The Whale That Showed Us What Love Is

J-35, otherwise known as Tahlequah, is a beautiful 21-year-old whale who is part of the Southern Resident Killer Whales population. Her pod consists of 23 members, this is the second largest of the region. I have always been a lover of the water, oceans and the amazing creatures in it. July 24th 2018 was one of the greatest and worst days for the J pod. Tahlequah was pregnant with the pods first calf in 3 years, it was a great event for their species as their numbers have been dwindling. No one would have assumed what was going to happen next, her baby whale only explored the Pacific Ocean for 30 minutes before passing. It was a harsh reality of the world around us.

Over the course of 17 days, and 1,600+ KM, Tahlequah carried and pushed her baby calf through strong currents and waves along the pacific northwest coast. It was a heartbreaking event, many calling it her Tour Of Greif.  It is common for whales and a few other mammals to carry their loved ones for 2-3 days, but Tahlequah carried her calf for MUCH longer than ever observed before. There were times where her calf would slip away from her, and often sink because it was young and didn’t have blubber to keep it afloat. Instead of letting it sink away, she dove for it, grabbing its tail with her teeth and bringing it to the surface. This proves that she was struggling with the loss of her baby.

Photo by Ken Balcomb, Center for Whale Research

At the time I was living in Kelowna British Columbia, and I remember checking the news a few days after she had given birth. There were photos and stories about how Tahlequah was carrying her calf with her, many people concerned for her wellbeing. It was heartbreaking to see an animal mourn so deeply and I had never heard of this happening before. 

Over the course of her 17 day mourning process, she had the power to bring people from all over the globe together. We all watched, and hearts ached for her. The awareness that she brought was unbelievable. It didn’t matter what kind of background you had, where you lived, or how old you were, we all cared for Tahlequah and we all mourned with her during this time.

Photo by Dave Ellifrit, Center for Whale Research

Having a background in Environmental Studies and Geography (hippy 100%) so this is an event that hit close to home for me. Often many people will comment on how animals do not have feelings or are not capable of an emotional connection. After reading the articles of Tahlequah, how could anyone believe that this orca mother was not mourning the loss of her calf? This was such a tragedy for the pod and the population of killer whales. There are only 75 whales left in the US and Canadian coasts. According to the data and ages of the whales left in these pods, they only have 5 more years left of viable breeding time, and if it doesn’t happen in the next 5 years then it won’t happen at all.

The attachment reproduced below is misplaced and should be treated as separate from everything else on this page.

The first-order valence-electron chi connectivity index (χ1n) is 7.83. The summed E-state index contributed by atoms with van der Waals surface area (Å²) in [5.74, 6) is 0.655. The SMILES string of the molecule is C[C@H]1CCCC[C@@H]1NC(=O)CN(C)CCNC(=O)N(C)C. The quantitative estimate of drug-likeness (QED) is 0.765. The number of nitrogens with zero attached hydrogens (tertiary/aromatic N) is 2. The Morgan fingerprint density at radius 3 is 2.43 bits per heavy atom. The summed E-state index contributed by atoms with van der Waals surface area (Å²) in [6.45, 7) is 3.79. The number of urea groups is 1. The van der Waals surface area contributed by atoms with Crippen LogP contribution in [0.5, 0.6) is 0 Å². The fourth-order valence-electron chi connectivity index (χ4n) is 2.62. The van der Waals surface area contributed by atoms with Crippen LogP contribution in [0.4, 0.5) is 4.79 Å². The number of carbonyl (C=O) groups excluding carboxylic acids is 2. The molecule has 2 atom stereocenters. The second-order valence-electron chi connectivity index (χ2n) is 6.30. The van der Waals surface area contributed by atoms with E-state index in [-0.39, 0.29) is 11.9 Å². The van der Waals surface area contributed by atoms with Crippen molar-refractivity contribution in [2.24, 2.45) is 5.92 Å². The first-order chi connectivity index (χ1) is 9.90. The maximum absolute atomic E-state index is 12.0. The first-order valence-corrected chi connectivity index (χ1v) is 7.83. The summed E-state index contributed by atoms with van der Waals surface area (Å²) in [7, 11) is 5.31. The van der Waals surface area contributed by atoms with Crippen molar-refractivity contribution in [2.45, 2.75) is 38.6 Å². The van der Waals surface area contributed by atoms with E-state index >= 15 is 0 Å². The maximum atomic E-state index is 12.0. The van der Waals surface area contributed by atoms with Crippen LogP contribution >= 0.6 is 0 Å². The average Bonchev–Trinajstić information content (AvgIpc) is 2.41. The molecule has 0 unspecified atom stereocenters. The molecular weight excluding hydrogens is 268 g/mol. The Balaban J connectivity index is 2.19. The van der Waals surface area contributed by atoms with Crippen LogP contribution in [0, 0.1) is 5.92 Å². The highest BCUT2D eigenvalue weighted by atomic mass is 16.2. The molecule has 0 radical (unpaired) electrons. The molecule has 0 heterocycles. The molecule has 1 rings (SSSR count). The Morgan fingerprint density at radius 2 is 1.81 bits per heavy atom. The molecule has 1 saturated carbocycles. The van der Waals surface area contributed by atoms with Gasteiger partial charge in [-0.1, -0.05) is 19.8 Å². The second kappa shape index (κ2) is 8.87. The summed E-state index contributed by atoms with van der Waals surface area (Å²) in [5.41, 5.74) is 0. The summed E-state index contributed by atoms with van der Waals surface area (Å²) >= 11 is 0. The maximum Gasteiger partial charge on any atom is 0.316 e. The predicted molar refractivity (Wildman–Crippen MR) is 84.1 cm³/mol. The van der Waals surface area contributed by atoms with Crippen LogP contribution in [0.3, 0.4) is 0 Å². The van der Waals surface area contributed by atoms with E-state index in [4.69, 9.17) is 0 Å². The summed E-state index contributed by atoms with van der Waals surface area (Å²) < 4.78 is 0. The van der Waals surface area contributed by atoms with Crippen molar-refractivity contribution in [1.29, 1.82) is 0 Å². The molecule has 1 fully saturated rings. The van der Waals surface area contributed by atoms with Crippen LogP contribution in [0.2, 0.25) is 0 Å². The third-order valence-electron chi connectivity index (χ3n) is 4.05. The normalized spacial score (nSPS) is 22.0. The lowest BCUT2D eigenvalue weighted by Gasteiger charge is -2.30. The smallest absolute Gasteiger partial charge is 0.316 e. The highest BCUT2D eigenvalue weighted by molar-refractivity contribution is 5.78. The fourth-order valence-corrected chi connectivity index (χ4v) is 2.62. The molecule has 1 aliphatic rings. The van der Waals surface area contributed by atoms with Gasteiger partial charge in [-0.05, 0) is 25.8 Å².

Luckily Tahlequah didn’t suffer at all from her Tour of Grief, and was spotted on August 11th 2018 catching salmon with the rest of her pod. It is still not known what the cause of death was for her calf. It was unclear if she stopped carrying the calf by choice or if the remains deteriorated and washed away. The remains are now on the bottom of the ocean floor, unlikely to be recovered by researchers for a necropsy (animal autopsy). The decline in food for the orcas is a strong possibility for its death. Orcas depend on the Chinnuk salmon for a balanced diet but there has been a decline in this population due to overfishing, leaving food quantities low for this endangered species.

Photo by Ken Balcomb, Center for Whale Research

July 24th 2019 marks the one year anniversary of the beginning of Tahlequah’s Tour of Grief. I strongly recommend you inform people of the dangers that this species faces, and many others! There is so much we can do to try and save these beautiful animals. If you are interested I have provided some links of organizations that support research and the protection of the killer whales in this region. 

How you can help: http://sanjuans.org/2018/07/30/j35-what-we-can-do-to-help/

Adopt an Orca: https://whalemuseum.org/collections/adopt-an-orca

You can click HERE to check out the Whale Museum, where you can educate yourselves on each whale in the different pods, adopt whales, and even visit their museum if you are in the area!

Moral Of The Story: Killer Whales have feelings too! Do your part in helping protect our oceans.

Or as P says.. Whale Whale Whale

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